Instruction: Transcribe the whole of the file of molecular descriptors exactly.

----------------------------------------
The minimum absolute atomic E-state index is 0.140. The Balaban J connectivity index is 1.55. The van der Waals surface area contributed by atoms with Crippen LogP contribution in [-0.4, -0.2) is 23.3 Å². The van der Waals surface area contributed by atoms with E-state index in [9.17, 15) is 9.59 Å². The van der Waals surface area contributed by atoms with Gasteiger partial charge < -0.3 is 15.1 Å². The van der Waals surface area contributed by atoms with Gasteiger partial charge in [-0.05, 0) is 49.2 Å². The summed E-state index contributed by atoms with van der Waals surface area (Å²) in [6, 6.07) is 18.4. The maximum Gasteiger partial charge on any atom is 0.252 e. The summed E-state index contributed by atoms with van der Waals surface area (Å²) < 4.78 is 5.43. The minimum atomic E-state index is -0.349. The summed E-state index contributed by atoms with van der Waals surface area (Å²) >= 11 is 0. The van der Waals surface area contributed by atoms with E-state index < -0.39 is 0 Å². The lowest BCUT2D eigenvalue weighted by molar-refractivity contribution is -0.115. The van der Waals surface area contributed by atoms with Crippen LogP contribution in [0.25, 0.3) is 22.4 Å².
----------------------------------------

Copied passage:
The minimum absolute atomic E-state index is 0.140. The Balaban J connectivity index is 1.55. The van der Waals surface area contributed by atoms with Crippen LogP contribution in [-0.4, -0.2) is 23.3 Å². The van der Waals surface area contributed by atoms with E-state index in [9.17, 15) is 9.59 Å². The van der Waals surface area contributed by atoms with Gasteiger partial charge < -0.3 is 15.1 Å². The van der Waals surface area contributed by atoms with Gasteiger partial charge in [-0.05, 0) is 49.2 Å². The summed E-state index contributed by atoms with van der Waals surface area (Å²) in [6, 6.07) is 18.4. The maximum Gasteiger partial charge on any atom is 0.252 e. The summed E-state index contributed by atoms with van der Waals surface area (Å²) < 4.78 is 5.43. The minimum atomic E-state index is -0.349. The summed E-state index contributed by atoms with van der Waals surface area (Å²) >= 11 is 0. The van der Waals surface area contributed by atoms with E-state index < -0.39 is 0 Å². The lowest BCUT2D eigenvalue weighted by molar-refractivity contribution is -0.115. The van der Waals surface area contributed by atoms with Crippen LogP contribution in [0.25, 0.3) is 22.4 Å².